Tag Archives: Russia

C is for Case (Art Nouveau – #AtoZChallenge)


by Lillian Csernica on April 4, 2017

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In polite society, if you were anyone at all you carried calling cards, which made card cases among the most essential accessories for both men and women.

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kittysantiquejewelry.com

Antique Art Nouveau silver card case dated Christmas 1907

In addition to calling cards, ladies of society also had dance cards. When playing the marriage game or just having an evening out, a proper lady had to plan ahead!

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doyle.com

Two Austrian dance card cases circa 1901-1902

Smoking was a common habit in the late 19th and early 20th Centuries, even among ladies. The flappers of the Roaring ’20s called cigarettes “gaspers,” and kept them in ornate cigarette cases.

 

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Antique Art Nouveau silver and enamel cigarette case

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new.liveauctioneers.com

A Russian gun metal and silver Art Nouveau cigarette case, Moscow 1908-1917

For those who carried cigarettes, the natural companion to the cigarette case was the match safe, also known as a “vesta.”

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dempseyandbaxter on ebay.com

Gorham Butterfly Woman Sterling Silver Repousse Match Case

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American Sterling Silver Vesta

 

 

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Filed under Art Nouveau, artists, Blog challenges, classics, creativity, fantasy, history, nature, Writing

K is for Kremlin


by Lillian Csernica on April 12, 2014

 

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One of the most memorable buildings in the world is the Kremlin, located in Moscow, Russia.  The Moscow Kremlin includes five palaces, four cathedrals, and the enclosing Kremlin Wall with Kremlin towers. The complex serves as the official residence of the President of the Russian Federation.

 

 

And just because it’s so pretty, here’s another version of the Kremlin made from gingerbread with lovely frosting.

 

If you could create a building out of chocolate, what would you make?  How tall, how many rooms, any gardens or courtyards?

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Filed under Blog challenges, chocolate, fantasy, history, Writing

Thoughts I Can’t Stop Thinking


by Lillian Csernica on June 10, 2013

Seven Things That Cross My Mind A Lot:

ONE: What it’s really like to make your living as an actor.  It seems to me the business demands much more of actors than ordinary moviegoers like me really understand.  Actors in America are held to a standard of physical beauty and perfection that has to take up a lot of time in terms of maintenance.  How do those people find that time?  Personal trainers and home gyms must help.  Then there’s the memorization of lines, sometimes newly changed lines every single day.  That would make me crazy.  To be an A list movie actor seems so glamorous, and I’m sure it is at times, but it’s got to be something such people work at 24/7.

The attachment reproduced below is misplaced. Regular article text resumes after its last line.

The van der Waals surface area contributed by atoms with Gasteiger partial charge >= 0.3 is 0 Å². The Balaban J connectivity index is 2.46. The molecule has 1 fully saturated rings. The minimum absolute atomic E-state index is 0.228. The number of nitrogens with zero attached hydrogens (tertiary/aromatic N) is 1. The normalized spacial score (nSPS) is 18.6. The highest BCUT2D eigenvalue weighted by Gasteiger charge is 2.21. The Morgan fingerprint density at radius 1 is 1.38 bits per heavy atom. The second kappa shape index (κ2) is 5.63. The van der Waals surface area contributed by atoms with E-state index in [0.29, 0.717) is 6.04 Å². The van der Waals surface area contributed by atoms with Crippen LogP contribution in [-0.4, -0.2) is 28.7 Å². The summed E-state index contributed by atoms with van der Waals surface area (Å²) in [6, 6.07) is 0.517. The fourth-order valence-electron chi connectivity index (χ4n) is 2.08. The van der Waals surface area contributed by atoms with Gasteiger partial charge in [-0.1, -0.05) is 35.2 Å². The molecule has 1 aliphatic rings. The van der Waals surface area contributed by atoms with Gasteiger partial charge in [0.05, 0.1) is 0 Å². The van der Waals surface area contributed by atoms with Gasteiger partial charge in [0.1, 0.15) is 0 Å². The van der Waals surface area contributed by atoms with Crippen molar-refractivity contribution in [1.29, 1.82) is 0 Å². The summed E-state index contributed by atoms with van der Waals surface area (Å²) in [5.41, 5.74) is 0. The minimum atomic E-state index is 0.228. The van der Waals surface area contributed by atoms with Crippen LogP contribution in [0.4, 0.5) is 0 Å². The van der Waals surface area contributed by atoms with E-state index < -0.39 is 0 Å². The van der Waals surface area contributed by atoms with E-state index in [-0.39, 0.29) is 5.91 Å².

TWO: My weight.  My body image.  What I eat.  Why I eat it.  How much I enjoy dining out.  What diseases am I setting myself up for, i.e. hypertension, diabetes, and whatever genetic dispositions I’ve inherited.

THREE: What love really truly is, under all the hype and the philosophy and the hormones.  I know about agape, eros, philia and storge.  Those are descriptions of manifestations of love.  What is love at its absolute core reality?  Does it have one?  Or is it a psychological chimera?

FOUR: The battle between me owning my possessions and my possessions owning me.

FIVE: Whether or not I’ll get to be a grandmother.  I think I’d be good at it, given all my travels and my stories and my costumes and the weird stuff I’ve collected over the years.  This is in the back of my mind as John enters high school with its heightened social interaction between boys and girls.  I will watch John’s progress with interest and no little trepidation.

SIX: How people can be really smart in some ways yet at the same time be really stupid about certain specific matters.  I’m not just talking about love again, for example.  I know somebody who has an astonishing grasp of worldwide military history, yet one day he was incapable of finding chocolate ice cream in a town with two grocery stores, two gas station mini-marts, two drug stores, and half a dozen restaurants.  I’ve heard Southerners use the expression “brilliant but not very bright.”  I think that means some people can absorb a lot of “book-learning,” but in everyday practical matters they haven’t got a clue.  Comments?

SEVEN: All the places in the world I want to visit before I die.  Japan, England, Ireland, Greece, Russia, Spain, Italy, Polynesia, and more of the U.S. too.  It’s sad to live somewhere and know too little about its history and attractions and people and noteworthy local buildings, handicrafts, cuisine, etc.

One life is just not enough, know what I mean?

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